The present report on the diagnosis of head and neck lymphoma showed that core needle biopsy led to the diagnosis of lymphoma in 12 of 14 biopsy specimens. Our experience using the Easy Core Biopsy Device for manually guided automatic core needle biopsy was therefore favorable and had several logistic advantages: it provides ease of use (a feature that is absent in some hand-operated core biopsy needles), reliable extraction of high-quality histologic specimens, convenience (because it can be used in the office), timeliness (because it avoids the delay necessarily imposed by scheduling additional appointments or use of a surgical suite), and relatively low cost (the No. 11 scalpel blade and biopsy needle system cost approximately US $25-$44). In addition, immunohistochemical staining is a standard technique used to diagnose, type, and develop treatment strategies for lymphoma and undifferentiated cancers. Preserving core needle biopsy specimens in formalin allowed for the necessary tests (including immunohistochemistry)
to be performed. The majority, but not all, of lymphomas can be diagnosed based on immunohistochemical and morphological features. A sample of tissue could also be separated from the specimen and sent for flow cytometry. It would be useful to consult with the pathologist beforehand to determine how the tissue should be preserved to optimize diagnostic rates at individual facilities.
Manually guided core needle biopsy, however, has potential disadvantages. Surgical skill is needed for proper needle placement. Improper placement of the needle can result in a lower yield, as shown by studies comparing ultrasound-based vs manual guidance in FNA.20,21 Then again, this technique could obviously be extrapolated for use in office-based settings where an ultrasound is used by an otolaryngologist. Because contact with blood vessels also must be avoided, the needle tip should be directed away from the carotid sheath, and core needle biopsy should not be used for lesions that are smaller than 2 cm and abut the carotid sheath. Our experience has also shown that biopsy may be more difficult for small lesions (<1.5 cm) or for lesions that contain a necrotic or cystic component. The size of the lesion and its large necrotic component explains three-fourths of our inconclusive core needle biopsy results. While the needle may advance a few millimeters past a 1.5-cm mass, this is not harmful as long as a major nerve or vessel is not damaged. Passes outside small lesions occur frequently during FNA without complication. Finally, manually guided core needle biopsy should not be used for nonpalpable lesions.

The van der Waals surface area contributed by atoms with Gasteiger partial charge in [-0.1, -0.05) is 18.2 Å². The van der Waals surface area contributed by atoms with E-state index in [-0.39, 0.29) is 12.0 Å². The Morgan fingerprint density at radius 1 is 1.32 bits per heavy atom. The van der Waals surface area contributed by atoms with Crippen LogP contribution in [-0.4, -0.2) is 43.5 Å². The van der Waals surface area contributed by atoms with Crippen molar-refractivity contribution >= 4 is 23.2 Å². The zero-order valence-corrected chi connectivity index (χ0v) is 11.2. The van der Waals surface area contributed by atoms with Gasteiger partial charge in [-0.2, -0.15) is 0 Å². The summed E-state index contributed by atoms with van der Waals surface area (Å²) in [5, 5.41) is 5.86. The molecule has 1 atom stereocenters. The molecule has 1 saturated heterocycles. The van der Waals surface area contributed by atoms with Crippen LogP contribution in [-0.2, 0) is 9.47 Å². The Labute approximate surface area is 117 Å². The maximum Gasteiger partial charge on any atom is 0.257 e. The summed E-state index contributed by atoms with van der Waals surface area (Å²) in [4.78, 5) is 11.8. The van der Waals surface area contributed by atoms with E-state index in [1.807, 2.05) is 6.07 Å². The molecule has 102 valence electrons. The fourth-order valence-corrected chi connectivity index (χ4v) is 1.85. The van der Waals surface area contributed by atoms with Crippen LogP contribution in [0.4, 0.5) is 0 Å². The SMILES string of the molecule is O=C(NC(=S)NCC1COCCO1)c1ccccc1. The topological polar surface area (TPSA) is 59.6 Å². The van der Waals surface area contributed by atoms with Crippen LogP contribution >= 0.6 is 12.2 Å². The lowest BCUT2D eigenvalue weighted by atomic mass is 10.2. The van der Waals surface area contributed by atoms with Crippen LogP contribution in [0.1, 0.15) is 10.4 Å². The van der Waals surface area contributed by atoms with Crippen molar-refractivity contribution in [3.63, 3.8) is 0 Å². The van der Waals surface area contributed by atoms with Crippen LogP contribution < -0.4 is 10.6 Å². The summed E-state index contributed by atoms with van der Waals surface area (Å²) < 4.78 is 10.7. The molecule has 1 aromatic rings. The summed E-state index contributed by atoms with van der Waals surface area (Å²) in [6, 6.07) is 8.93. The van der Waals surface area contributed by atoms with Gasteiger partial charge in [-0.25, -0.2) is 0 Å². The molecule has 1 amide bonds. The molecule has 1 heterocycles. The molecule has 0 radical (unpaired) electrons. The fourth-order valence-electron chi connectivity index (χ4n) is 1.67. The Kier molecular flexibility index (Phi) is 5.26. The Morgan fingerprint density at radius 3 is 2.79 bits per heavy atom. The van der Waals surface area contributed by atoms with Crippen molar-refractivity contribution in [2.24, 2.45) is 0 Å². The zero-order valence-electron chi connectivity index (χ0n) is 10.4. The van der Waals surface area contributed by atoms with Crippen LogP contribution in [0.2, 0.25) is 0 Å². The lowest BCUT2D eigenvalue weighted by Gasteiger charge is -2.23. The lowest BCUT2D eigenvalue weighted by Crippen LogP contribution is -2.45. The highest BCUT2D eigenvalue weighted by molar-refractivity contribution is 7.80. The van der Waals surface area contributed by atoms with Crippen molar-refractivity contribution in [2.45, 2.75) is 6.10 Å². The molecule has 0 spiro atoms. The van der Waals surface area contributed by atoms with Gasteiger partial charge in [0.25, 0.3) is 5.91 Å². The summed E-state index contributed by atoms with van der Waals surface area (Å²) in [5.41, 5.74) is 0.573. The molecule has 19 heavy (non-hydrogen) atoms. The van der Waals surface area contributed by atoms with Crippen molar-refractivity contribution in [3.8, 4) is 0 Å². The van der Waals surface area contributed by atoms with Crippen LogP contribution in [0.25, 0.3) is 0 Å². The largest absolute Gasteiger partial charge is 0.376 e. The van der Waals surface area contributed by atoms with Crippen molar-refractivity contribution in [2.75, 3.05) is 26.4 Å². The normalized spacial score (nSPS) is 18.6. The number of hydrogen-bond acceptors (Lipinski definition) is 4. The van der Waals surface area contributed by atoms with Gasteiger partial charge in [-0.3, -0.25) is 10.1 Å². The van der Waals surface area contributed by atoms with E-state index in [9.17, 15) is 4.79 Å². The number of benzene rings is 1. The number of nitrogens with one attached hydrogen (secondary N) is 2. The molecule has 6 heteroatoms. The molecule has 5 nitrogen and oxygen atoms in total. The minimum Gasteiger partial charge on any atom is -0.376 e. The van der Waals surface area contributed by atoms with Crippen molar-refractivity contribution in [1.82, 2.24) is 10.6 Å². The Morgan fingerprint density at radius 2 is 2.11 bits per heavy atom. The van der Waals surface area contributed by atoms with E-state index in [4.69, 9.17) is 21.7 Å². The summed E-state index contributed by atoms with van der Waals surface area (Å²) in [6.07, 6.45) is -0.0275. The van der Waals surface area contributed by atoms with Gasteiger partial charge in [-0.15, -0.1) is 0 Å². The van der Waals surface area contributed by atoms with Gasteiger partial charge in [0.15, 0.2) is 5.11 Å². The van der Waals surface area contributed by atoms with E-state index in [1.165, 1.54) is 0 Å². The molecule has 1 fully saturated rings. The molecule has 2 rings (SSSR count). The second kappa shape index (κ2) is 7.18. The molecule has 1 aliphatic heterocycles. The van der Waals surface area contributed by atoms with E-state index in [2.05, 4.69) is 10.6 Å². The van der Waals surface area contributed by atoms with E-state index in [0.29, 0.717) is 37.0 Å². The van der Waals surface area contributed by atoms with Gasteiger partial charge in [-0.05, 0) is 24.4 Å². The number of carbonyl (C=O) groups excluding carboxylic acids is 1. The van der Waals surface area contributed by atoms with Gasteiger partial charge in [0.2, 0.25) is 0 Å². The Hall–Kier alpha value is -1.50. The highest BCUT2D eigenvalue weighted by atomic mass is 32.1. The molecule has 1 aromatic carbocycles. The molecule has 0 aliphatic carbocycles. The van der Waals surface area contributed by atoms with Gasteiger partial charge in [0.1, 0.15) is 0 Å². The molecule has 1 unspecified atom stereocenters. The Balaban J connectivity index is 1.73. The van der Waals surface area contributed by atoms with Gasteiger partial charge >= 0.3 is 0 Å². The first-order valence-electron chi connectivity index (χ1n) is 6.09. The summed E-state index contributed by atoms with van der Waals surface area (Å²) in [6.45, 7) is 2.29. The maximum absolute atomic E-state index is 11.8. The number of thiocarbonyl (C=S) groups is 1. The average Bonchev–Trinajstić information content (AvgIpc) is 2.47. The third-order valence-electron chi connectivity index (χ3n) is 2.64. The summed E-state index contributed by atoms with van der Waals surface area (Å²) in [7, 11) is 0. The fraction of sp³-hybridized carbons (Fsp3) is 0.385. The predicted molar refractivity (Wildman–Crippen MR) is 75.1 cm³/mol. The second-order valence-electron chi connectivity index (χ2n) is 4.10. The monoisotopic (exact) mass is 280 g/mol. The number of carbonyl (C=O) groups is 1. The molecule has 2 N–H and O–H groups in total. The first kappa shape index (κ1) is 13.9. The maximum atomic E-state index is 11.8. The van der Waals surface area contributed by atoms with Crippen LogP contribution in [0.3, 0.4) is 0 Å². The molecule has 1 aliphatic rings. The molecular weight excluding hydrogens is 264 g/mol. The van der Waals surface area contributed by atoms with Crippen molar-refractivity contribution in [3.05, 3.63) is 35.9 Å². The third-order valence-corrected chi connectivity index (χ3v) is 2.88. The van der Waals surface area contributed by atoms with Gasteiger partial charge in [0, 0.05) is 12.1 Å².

Although we did not incur a case of needle tract seeding in our series, another potential disadvantage of large-bore needle biopsy systems is the increased incidence of cancer seeding. A large review of 63 108 abdominal FNA biopsies revealed only 3 occurrences of needle tract seeding (indicating an incidence of 1 in every 20 000, or 0.005%).22 The incidence of seeding after core needle biopsy is certainly higher, varies by anatomic location, fluctuates with needle size, and depends on the type of malignancy and treatment. At one end of the spectrum, the incidence of pleural recurrence after core needle biopsy of lung cancer is 8.6%.23 Large-bore needle biopsy of the breast is one of the most commonly implemented uses of this technique, and incidences of seeding vary from 2% to 5% after treatment.24,25 On the other hand, the seeding rate was reported at 1% for prostate cancer after biopsy with a 14-gauge needle.26 The true incidence of seeding after core needle biopsy of the cornucopia of malignant head and neck lesions is yet to be determined. One would expect a much lower incidence of seeding after core needle biopsy of a lymphoma vs a squamous cell carcinoma. It is likely to be less than or equivalent to open biopsy when using an 18-gauge needle. One treatment strategy that head and neck surgeons should consider is excision of the needle tract site at the time of definitive surgery and/or inclusion of the biopsy site in the radiation field.